Johnny Podres (TRADING CARD DB)

May 25, 1959: Dodgers’ Johnny Podres blanks Giants 8-0 with two-hitter

This article was written by David Krell

Johnny Podres (TRADING CARD DB)Nothing gives a Dodgers fan more joy than defeating the Giants. And vice versa.

Courtesy of Johnny Podres’ left arm, Los Angeles’ 8-0 victory over its archrivals on May 25, 1959, was about as close to paradise as one gets in Dodger Nation.

Podres did not allow a hit until the eighth inning, finishing the game with a two-hitter on the Giants’ home turf. Invading enemy territory and emerging with a decisive victory intensified the elation.

Mike McCormick started on the Seals Stadium hill for the Giants and stemmed the Southern California squad for the first couple of innings with two strikeouts, one walk, and no hits.

Los Angeles had a two-out rally in the top of the third, thereby ending the submission to the home team.

Jim Gilliam singled off the San Francisco southpaw and scored when Charlie Neal doubled; Don Demeter’s single scored Neal. When left fielder Jackie Brandt tried to nab Neal at the plate, Demeter grabbed the opportunity to advance to second base.

Gil Hodges capped the barrage with a two-run homer to give the visitors a 4-0 lead. McCormick got the elusive third out when Rip Repulski hit a fly ball to Felipe Alou in right field.

Dodgers third baseman Dick Gray recorded his first hit of the game in the top of the fourth – a single that led off the inning – and reached second base when Joe Pignatano laid down a sacrifice bunt fielded by McCormick.

But anxiety soon lessened for Giants fans. Bob Lillis hit a fly ball to left fielder Brandt and Podres smacked a grounder to Orlando Cepeda at first base for a putout.

Any peace didn’t last long.

With two outs in the top of the fifth, Hodges cracked another two-run homer to give Podres a 6-0 cushion. After Repulski walked, McCormick got his exit visa.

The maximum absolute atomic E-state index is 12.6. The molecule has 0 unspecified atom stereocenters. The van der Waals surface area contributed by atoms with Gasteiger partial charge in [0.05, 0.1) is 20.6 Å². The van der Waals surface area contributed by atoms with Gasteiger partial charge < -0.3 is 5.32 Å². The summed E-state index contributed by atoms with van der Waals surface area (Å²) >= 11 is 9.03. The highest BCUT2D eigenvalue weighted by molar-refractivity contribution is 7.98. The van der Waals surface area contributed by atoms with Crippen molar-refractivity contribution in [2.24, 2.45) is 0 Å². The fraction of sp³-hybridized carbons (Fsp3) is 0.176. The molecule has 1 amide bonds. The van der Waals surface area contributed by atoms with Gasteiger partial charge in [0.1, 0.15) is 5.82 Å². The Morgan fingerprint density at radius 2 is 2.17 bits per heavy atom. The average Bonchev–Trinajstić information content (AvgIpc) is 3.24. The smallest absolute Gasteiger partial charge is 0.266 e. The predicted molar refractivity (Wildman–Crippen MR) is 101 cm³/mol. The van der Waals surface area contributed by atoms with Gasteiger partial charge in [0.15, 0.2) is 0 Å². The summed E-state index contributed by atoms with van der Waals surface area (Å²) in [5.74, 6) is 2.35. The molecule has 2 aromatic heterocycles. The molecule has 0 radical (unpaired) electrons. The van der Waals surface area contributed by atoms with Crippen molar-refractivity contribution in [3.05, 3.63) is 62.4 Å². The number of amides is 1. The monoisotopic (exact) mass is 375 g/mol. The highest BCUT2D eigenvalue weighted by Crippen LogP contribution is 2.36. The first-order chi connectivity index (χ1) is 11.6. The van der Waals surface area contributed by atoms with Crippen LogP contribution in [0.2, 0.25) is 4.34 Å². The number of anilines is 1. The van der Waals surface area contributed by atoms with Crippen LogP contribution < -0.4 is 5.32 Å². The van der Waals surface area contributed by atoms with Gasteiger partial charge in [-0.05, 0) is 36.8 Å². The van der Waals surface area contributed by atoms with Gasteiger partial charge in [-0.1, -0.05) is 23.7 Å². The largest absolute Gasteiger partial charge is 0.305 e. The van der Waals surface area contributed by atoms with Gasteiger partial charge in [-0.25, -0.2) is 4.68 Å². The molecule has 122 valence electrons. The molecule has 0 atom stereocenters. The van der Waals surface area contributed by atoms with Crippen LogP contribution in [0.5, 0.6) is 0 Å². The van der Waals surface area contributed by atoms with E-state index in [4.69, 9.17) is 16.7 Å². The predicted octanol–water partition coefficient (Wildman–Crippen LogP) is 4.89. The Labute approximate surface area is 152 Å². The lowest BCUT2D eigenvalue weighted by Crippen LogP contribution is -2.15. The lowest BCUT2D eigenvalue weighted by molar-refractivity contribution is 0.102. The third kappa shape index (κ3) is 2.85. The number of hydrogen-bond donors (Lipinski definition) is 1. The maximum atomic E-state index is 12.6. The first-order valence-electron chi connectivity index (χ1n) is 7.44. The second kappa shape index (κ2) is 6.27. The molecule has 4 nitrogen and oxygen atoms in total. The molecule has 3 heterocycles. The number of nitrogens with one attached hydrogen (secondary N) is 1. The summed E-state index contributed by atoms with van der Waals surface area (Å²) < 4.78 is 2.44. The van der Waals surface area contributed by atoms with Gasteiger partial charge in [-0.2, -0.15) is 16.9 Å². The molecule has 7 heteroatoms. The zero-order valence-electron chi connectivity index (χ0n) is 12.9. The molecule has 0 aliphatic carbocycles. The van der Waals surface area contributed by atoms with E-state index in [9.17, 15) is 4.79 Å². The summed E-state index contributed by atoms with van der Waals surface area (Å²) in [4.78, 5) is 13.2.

Giants manager Bill Rigney pulled Al Worthington from the bullpen to tame the Dodgers. And the right-handed reliever did just that by getting Repulski out on Dick Gray’s grounder to Lillis at shortstop for the force out.

Joe Shipley took over San Francisco’s pitching in the top of the seventh. It was not an auspicious beginning for the right-hander. Neal walked; Demeter struck out looking, but Neal stole two bases in a row to set up the Dodgers with a runner on third and one out.

Hodges’ walk put two runners on base. But Shipley retired the next two batters. Like Demeter, Repulski and Gray whiffed looking.

Shipley began the top of the eighth by walking Pignatano. The pitcher’s throwing error on a pickoff attempt gave the runner a green light to speed to third base; Lillis added a run to the already formidable lead when he banged a single to send Pignatano across home plate.

By this point, blanking the Giants in hits seemed viable to southpaw Podres, enjoying a 7-0 lead, and the 9,173 fans in the stands.

Podres began the bottom of the eighth by fielding Brandt’s bunt for the first out. But Daryl Spencer punctured the Dodgers’ hope for a no-hitter. The Giants second baseman singled, then Bob Schmidt banged another base hit off Podres.

“I thought I might get the no-hitter when Brandt tried to bunt his way on and I got him,” Podres said. “And I thought the pitch Spencer hit, a low inside curve, was a good one.”1

It was surprising that Spencer was the one to wreck the no-hitter because he had knocked only three hits off Podres in his last 32 times facing the Dodger southpaw.2

Gray’s solo home run with two outs in the top of the ninth gave the Dodgers an 8-0 lead heading into the bottom of the inning.